It is just 96 hours before the all-out Allied invasion of the Nazi-held Europe at Normandy. The man who announced “we shall never surrender” over four years before is a shell of his former self. Depressed, exhausted and haunted with guilt over his disastrous attack on Gallipoli in 1915 with hundreds of thousands dead, he fears the invasion will have the same horrific results in “Churchill.”
There have been countless (at least, I did not count them all) TV episodes and films that mined the life and times of Winston Churchill. This year, we have two about the man: “Darkest Hours,” out later this year that stars Gary Oldman as Churchill during the Nazi Blitz. With “Churchill,” starring Brian Cox in the title role, the film takes place just days before the invasion.
The Prime Minister of England has major misgivings over the huge assault on France just days away. He demands a meeting with the Allied Supreme commander, General Dwight Eisenhower (John Slattery), Field Marshal Bernard Montgomery (Julian Wadham) and Field Marshal Alan Brooke (Danny Webb) to change the invasion plans completely – just three days before Ike pulls the trigger starting the invasion. Churchill does not get his way here and when he declares to Eisenhower that Churchill and King George VI will take part in the landing. Ike, of course, declines the offer.
Brian Cox does a fine job in his character study of the man who was once decisive in his decisions and helped to save his nation from the Nazis. But, the years since the Blitz have taken their toll on Churchill in harsh, leaving the once confident statesman and leader feeling that his place in history is in jeopardy. Cox personifies the troubled man and garners sympathy as he tries to stay in the public limelight, though that light has moved on to other luminaries in the war.
The supporting cast is unexceptional with John Slattery miscast, in both looks and conduct of character, as Ike – except for the always-burning cigarette in his hand. Mannerisms, though, do not make the character three dimensioned. Only Miranda Richardson, as Churchill’s loyal wife, muse and confessor, Clementine, gets to define her character as a real person as she tries to keep her husband on path, even slapping his face to break him out of his all-consuming funk.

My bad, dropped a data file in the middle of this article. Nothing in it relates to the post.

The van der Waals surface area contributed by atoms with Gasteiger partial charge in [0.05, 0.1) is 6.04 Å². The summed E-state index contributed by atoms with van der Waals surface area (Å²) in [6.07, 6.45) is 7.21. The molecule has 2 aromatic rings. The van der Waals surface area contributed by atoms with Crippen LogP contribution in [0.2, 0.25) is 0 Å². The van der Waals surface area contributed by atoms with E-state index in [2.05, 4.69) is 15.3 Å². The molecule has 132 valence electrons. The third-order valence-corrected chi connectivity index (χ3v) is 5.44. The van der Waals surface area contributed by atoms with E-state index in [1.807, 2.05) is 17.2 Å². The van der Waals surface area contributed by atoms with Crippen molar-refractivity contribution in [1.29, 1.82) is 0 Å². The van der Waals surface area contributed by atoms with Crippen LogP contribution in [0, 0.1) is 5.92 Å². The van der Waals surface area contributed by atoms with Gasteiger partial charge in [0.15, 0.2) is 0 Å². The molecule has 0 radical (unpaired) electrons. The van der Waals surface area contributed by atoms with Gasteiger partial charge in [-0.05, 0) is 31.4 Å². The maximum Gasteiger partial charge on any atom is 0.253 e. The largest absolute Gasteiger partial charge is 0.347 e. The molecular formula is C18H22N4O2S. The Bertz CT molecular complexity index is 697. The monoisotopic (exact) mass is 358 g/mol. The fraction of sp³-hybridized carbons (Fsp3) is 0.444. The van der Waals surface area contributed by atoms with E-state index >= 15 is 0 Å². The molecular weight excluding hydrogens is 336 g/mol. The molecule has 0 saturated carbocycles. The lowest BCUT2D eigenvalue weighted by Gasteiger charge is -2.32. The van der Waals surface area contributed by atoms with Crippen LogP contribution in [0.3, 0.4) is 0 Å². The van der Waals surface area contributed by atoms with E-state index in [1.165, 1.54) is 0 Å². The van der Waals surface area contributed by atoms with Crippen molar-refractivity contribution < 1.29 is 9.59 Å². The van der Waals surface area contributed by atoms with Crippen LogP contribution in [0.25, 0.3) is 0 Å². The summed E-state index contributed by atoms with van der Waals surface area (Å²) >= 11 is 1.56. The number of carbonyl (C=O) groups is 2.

The history buffs may be disappointed in the depiction of the icon as a mere mortal with all the foibles of an ordinary/extraordinary man. “Churchill” does show, in Cox’s performance, the bluster, insecurity, strengths and weakness that weighed upon the great man after all the years of war and leadership. I give it a B-.
Taking the currently fashionable route of the narrowly focused biopic, Jonathan Teplitzky ("The Railway Man") presents Prime Minister Winston Churchill (Brian Cox) in crisis in the days leading up to the D-Day invasion. Screenwriter Alex von Tunzelmann has compressed the timeline for dramatic effect and created a composite secretary, Helen (Ella Purnell, "Miss Peregrine’s Home for Peculiar Children"), as both his victim and his wake-up call. The film is handsomely shot, David Higgs's ("RocknRolla") gliding camera hovering above and beneath Churchill, at once lionizing and bringing him low.
This is essentially an opportunity for Cox to sink his jowls into a historical giant at a time when, at least as Tunzelmann interprets it, his past mistakes haunt him (she lets him off easy on Gallipoli nonetheless). Challenging Allied Forces leader General Dwight D. Eisenhower ('Mad Men's' John Slattery) in front of King George VI (James Purefoy, "High-Rise") doesn't endear him to the men, including Montgomery (Julian Wadham, "The Iron Lady"), attempting to pull off a risky surprise. As Churchill rails against the potential loss of human life, he falls into depression and the bottle, leaving wife Clementine Churchill (Miranda Richardson) to bring him out of his funk and back up to the task with the help of Jan Smuts (Richard Durden, BBCA's 'Jonathan Strange & Mr Norrell'), the South African statesman who became a field marshall serving in Churchill's Imperial War Cabinet (the film muddies his historical role, seemingly little more than Churchill's driver here).
Casting Churchill as an impotent meddler during a crucial time in history is intriguing to a point, but the film devolves into sentiment in its last act. "Churchill" seems at odds with itself, Cox's performance that of an old man railing against the dying of the light, yet the film telling us he is considered by many to the be the greatest Briton who ever lived.
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